As the resident millennial of my workplace, I have never fully grasped the importance of wearing a suit and tie. Sure, I notice the air of authority a well-tailored suit lends my superiors, but I'm at the bottom of the totem pole and won't look any more important in jacket from Savile Row than one from Champion.
Instead, I typically schlep out of bed 30 minutes before I have to catch my train, throw on some "edgy" hoodie from Topman, jeans and Stan Smiths and then pretend I'm a relatively respectable member of society. Ever since Mark Zuckerberg and his hoodie-wearing Silicon Valley ilk made athleisure the dress code of the new millennium, I've placed a premium on comfort above all else.
That all changed when I found on the backlogs of my work email an enticing offer from BookATailor, a so-called "innovative pioneer in custom bespoke men's and women's wear."
The young company's promise to me was simple: If I was willing to hang up my monochromatic jacket collection, they'd supply me with any bespoke suit of my desires. One of its resident "Smart Tailors" would simply swing by my office and walk me through its painless four-step tailoring process.
The process is described on its website as so:
1. Schedule an appointment online to visit a local showroom or request a Smart Tailor to come to you.
2. Get measured and build your very own BookATailor bespoke profile. Your measurements will be saved on file for future orders.
3. Choose your fabrics and styling options (design your bespoke clothes).
4. Your custom clothing will be ready in 4 weeks.
I was fortunate to snare an appointment with founder and CEO Jacomo Hakim, a former DJ (what else?) who decided to shake up the suit game. Sure, putting on laser shows and spinning records at 1 Oak is far from a Savile Row education, but Jacomo understands millennial men. They want a sharp-looking suit without all the fuss.
The whole process is vertically integrated: The product is made by BookATailor at its own production facility and sold directly to the consumer. Your standard bespoke suit can take months to piece together and can cost upwards of $5,000.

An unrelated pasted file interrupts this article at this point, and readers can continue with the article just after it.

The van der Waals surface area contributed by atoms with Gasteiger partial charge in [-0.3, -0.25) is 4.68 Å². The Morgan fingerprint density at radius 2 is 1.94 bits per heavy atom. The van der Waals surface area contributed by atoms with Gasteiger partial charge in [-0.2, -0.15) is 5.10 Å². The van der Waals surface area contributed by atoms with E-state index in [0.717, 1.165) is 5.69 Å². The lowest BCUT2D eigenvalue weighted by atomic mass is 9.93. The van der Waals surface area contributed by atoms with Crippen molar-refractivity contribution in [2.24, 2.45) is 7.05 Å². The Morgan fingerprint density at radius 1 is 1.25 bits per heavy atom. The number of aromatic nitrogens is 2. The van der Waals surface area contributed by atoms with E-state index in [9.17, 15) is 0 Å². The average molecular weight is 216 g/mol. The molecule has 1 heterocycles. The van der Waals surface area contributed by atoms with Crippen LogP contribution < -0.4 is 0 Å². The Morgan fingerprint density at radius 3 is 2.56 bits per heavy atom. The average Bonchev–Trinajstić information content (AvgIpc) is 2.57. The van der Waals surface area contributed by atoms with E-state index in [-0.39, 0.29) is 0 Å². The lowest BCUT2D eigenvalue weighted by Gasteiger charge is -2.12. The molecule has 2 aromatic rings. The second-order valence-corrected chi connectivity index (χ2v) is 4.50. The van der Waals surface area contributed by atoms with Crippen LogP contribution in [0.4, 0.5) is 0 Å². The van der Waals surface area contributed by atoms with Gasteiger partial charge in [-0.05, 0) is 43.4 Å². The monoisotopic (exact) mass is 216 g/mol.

BookATailor's clientele speaks volumes about its success. When President Trump whipped his beleaguered White House Press Secretary Sean Spicer into shape, he rang up Jacomo to tailor him a fresh suit, and fast. BookATailor is also a favorite of the FOX newsroom, whose anchors favor more traditional cuts and have a thin patience for bullshit.
He even gave one of the kids from Stranger Things, Caleb McLaughlin, a more grown-up look for the SAG Awards.
Still, I wanted to try something bold. Summer was fast approaching, and the allure of sipping rosé in the Hamptons in a form-fitting summer suit was all too real. When Jacomo swung by the Maxim headquarters, we hatched a plan: he would measure me up, run through fabric and cut options on the BookATailor website and then take care of the rest. He promised me a four-week turnaround time and said I could simply book a time to pick it up at one of his New York showrooms.
All this, complete with a custom and monogrammed shirt, came at the price of just $449, an investment for a penniless writer no doubt, but a steal considering the competition. Given that my wardrobe was a pitiable mix of threadbare college T-shirts and $20 discount jeans, Jacomo took mercy on my sartorial destitution and provided the suit free of charge. "Welcome to #BespokeLife," he told me I.R.L. at the end of my session.
The results speak for themselves, and the Hamptons champagne party invites have followed suit. One of these days, I may muster the courage to actually wear the darn thing to work, and show my well-attired, high-powered Gen-X bosses I, too, can play their game.
Here is me before—as a disreputable youth—and after—as a dashing young man ready for horse races and caviar.
My story is one of many. The success of BookATailor heralds a greater shift in the bespoke tailoring market, where start-ups are cropping up to expedite the process. We millennial men are far too occupied with our round-the-clock work culture and Internet memes to sit through the usual process. Knot Standard, a higher-priced option, has become one of America's fastest growing companies, and labels like Suitsupply, Hugh & Crye and The Black Tux are joining its ranks.
Soon, making the pilgrimage to Savile Row and shelling out one's life savings for a respectable suit will be a forgotten tradition of a bygone era.
Maxim readers can get on the action with a free custom shirt. Just visit the website here, have your measurements ready and BookATailor will handle the rest.